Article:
What do we talk about when we talk about wine? How does the way we talk about wine affect the way we think about it? Does the language of wine create a barrier to entry for consumers?
Last week’s Wine Economist focused on what we say about wine in terms of the information revealed on the label. The European Union is implemented new regulations that will require wine to be more like other consumer products with respect to ingredient lists and nutritional analysis.
Should the U.S. follow suit, either through regulation or via voluntary initiative? That’s a controversial question, for sure. Some worry that people will be less interested in wine if they know what’s really in the bottle. Others think it might work the other way.
Wine’s Language Barrier
But there is another concern that is in some ways even more basic — and might help account for the wine market malaise we all worry about. How does the way we talk about wine affect the way that we (and potential customers) think about it? This is the topic of a seminar that will take place in two weeks at the Unified Wine & Grape Symposium in Sacramento. Meg Maker will moderate a panel that includes Miguel de Leon, Erica Duecy, and Alicia Towns Franken on the topic of A New Lexicon for Wine. Here’s an excerpt from the description of the panel on the Unified’s program.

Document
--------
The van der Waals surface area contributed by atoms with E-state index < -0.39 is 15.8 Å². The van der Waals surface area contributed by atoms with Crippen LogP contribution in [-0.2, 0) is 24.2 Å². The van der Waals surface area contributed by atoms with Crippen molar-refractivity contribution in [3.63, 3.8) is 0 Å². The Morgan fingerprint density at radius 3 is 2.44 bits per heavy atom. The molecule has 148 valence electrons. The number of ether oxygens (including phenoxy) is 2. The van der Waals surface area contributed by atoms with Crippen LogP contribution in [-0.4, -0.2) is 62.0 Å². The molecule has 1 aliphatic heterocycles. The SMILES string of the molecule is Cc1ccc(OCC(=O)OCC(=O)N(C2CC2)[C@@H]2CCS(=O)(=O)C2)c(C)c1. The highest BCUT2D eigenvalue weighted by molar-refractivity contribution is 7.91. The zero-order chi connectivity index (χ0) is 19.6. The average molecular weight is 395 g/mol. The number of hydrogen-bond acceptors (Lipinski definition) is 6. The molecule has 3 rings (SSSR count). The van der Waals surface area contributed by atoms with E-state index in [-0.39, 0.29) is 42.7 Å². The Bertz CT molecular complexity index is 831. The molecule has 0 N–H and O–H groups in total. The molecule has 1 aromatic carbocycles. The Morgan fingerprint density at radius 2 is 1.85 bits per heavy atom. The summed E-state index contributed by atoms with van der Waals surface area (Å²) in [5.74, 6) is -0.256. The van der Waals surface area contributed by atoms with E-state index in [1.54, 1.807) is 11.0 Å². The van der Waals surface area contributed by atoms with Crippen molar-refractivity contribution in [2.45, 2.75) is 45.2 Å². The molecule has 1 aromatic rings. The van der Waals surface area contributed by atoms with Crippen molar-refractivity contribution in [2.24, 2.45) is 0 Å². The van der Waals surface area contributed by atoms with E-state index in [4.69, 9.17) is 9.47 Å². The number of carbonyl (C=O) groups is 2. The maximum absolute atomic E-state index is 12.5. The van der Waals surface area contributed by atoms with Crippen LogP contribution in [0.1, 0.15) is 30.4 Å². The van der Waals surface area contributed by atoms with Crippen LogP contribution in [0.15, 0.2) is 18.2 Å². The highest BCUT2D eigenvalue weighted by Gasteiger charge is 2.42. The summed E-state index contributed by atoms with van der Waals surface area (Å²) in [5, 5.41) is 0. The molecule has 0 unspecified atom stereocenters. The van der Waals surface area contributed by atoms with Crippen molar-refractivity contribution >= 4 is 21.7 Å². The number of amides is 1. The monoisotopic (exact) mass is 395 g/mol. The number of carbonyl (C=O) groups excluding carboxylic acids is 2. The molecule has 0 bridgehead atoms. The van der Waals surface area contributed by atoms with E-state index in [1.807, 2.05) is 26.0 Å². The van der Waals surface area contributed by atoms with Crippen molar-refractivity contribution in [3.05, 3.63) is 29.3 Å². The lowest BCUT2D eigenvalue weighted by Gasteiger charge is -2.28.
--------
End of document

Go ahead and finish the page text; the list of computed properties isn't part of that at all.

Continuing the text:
The best way to get to know a wine is to taste it. Another way is to talk about it. The wine industry relies on the ability of wine communicators to persuade consumers to taste, but today’s wine lexicon falls far short of its objectives.
What’s the problem with the way we talk about wine? The panel prompt outlines the problem.
For starters the vocabulary is heavily Eurocentric, reliant on metaphor and analogy unfamiliar to swaths of global wine lovers and curious newcomers. It also tends toward absolute pronouncements: “this wine is this” versus “this wine feels like this.” Formal wine education reinforces these protocols, perpetuating them for new generations of wine pros. The ever-popular numeric score says precisely zero about a wine’s aesthetic impact—even though that’s sometimes all you see. The net effect is both intimidating and gatekeeping to new wine drinkers, alienating them at a time when the industry tries to address its shrinking footprint.
Mastering the Dialect